When my husband and I decided to have a large family, I knew some clutter and chaos would come along with it. But what I didn’t realize is that it would only take one simple rule, implemented consistently, to maintain some semblance of order in the mayhem. It’s been dubbed the “10 things” rule, and it means I can see the playroom floor at the end of the day in spite of having four sons under the age of seven.
Believe it or not, my home actually stays more organized with the “10 things” rule than it did when we had no children. The rule is simple: anytime my family transitions between events or locations every single person — even (and especially) the kids — grabs 10 things to clean up.
The rule was born from necessity: After having a few kids, we realized how much stuff everyone accumulates over time, and how quickly it can clutter our home. The kitchen island was always filled with bills to be filed, pieces of Happy Meal toys, and cereal boxes that somebody left out. The living room floor was home to shoes in a variety of sizes scattered about.
The “10 things” rule wasn’t the first trick we tried. Making sure every kid put back every toy they took out wasn’t working. Doing a full house clean up after bedtime wasn’t working either, and it also didn’t teach the kids to take care of their own stuff. So instead, we focused on picking up during transition times — like right after a meal or before leaving the house —and over the years, the 10 things rule has evolved to become even more effective. Neighbors, cousins, and playdates know about it because it’s become part of my family’s routine, and I’m sure it will live on into the boys’ teen years (at which point I’ll be met with a blank and indifferent stare and the rule may die — who knows).
Until then, it works. And if you want to try it for yourself, here are five tips on how to implement the “10 things” rule in your own home:
Match the number to the mess
Sometimes the 10 things rule is actually five things, like when we are in a hurry, or 20 things, like when everyone needs to clean up after a long playdate. Quickly analyze the size of the mess, and choose your number. This can help kids with logic, reasoning, and math skills too at an early age, as they make predictions of how many items each child needs to pick up to be able to see the floor again.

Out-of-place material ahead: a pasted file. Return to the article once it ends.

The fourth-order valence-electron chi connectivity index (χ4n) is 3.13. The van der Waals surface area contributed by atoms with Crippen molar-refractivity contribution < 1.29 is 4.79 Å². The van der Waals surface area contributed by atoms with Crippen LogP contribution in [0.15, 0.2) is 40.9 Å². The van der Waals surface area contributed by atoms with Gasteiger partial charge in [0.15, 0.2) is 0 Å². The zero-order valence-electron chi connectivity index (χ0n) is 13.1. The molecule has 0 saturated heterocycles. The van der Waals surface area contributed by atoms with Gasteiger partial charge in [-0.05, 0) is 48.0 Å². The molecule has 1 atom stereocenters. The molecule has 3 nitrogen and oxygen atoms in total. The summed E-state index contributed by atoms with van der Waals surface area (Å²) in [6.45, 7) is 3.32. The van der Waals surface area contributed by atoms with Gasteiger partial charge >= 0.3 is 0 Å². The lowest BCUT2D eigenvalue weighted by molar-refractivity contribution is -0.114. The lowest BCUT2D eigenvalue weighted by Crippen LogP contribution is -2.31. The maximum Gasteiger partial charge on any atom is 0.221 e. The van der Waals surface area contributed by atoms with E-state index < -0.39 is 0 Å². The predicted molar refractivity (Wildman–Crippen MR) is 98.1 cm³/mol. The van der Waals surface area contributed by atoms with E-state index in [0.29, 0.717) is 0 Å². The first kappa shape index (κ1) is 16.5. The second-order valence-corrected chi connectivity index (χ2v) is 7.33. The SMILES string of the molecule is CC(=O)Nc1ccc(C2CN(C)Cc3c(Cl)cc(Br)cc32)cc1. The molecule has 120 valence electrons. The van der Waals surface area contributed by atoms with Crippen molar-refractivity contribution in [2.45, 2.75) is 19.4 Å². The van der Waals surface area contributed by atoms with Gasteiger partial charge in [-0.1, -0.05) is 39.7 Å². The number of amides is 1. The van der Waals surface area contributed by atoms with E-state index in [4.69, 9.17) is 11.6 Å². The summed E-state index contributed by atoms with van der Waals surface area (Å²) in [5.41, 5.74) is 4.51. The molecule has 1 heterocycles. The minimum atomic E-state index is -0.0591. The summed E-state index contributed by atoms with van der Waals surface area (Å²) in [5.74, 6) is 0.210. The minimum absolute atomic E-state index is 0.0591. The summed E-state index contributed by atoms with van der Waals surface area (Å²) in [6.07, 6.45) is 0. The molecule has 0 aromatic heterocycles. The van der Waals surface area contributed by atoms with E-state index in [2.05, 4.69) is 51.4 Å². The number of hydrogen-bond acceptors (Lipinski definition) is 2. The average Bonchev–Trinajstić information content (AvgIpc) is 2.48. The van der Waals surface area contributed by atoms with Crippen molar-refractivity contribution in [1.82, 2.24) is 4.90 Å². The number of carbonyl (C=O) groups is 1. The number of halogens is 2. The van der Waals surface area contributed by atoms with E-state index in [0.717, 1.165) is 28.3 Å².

The reason all of the neighbor kids know this trick is because they help clean up after playing, too. The rule is catchy, and it sticks — sometimes other parents even help initiate it when they are picking up their kids to leave. It works because a whole floor clean up isn’t really doable, but 10 things really puts a dent in the clutter quickly, especially when you multiply it by five little kids or more.
Take it outside the house
Much to my kids’ chagrin, the rule follows us outside the house too. Eating pizza at the zoo? Grab five things to help clean up the picnic table. Exiting our purple minivan, affectionately called “Grape”? Grab five things off the floor to bring inside (this is my personal favorite after finding an apple core that had been dissolving in my van since the beginning of creation).
Be consistent with transitions
At first there was lots of whining and the rule seemed to just delay the already difficult process of getting out of the house with all these people. But over time and with some consistency, it became as routine as using the restroom or filling up a water bottle on the way out. For a few weeks, use it at every transition until it becomes the norm, and then you may even find some other family members initiating it. The transitions that work best for us are: before TV time, before or after a meal, before leaving the house, before bedtime, and right after weekend breakfasts (before fun things start happening).
Another fun strategy that’s originated from the 10 things rule is racing to see who can finish the fastest in multiple rooms. With six people (five able to help, until the baby is old enough to discover the magic), six rooms in the house are picked up in a matter of seconds. It has also taught the value of teamwork when two of my sons decide to tackle one room that is more daunting together, at which point we might be shooting for 30 things, such as when baskets of clean laundry need to be put away.
The rule isn’t perfect, and neither are any of us. Sometimes we have lazy days and my 4-year-old slow-plays it: “putting Legos away” by building them into a structure while everyone else helps. Or, the 2-year-old spends the whole time trying to find shoes, ending with only two of his 10 things. But overall, the tip has saved our sanity, our home, and our parenting from stress and mayhem, and created a place we all want to come home to.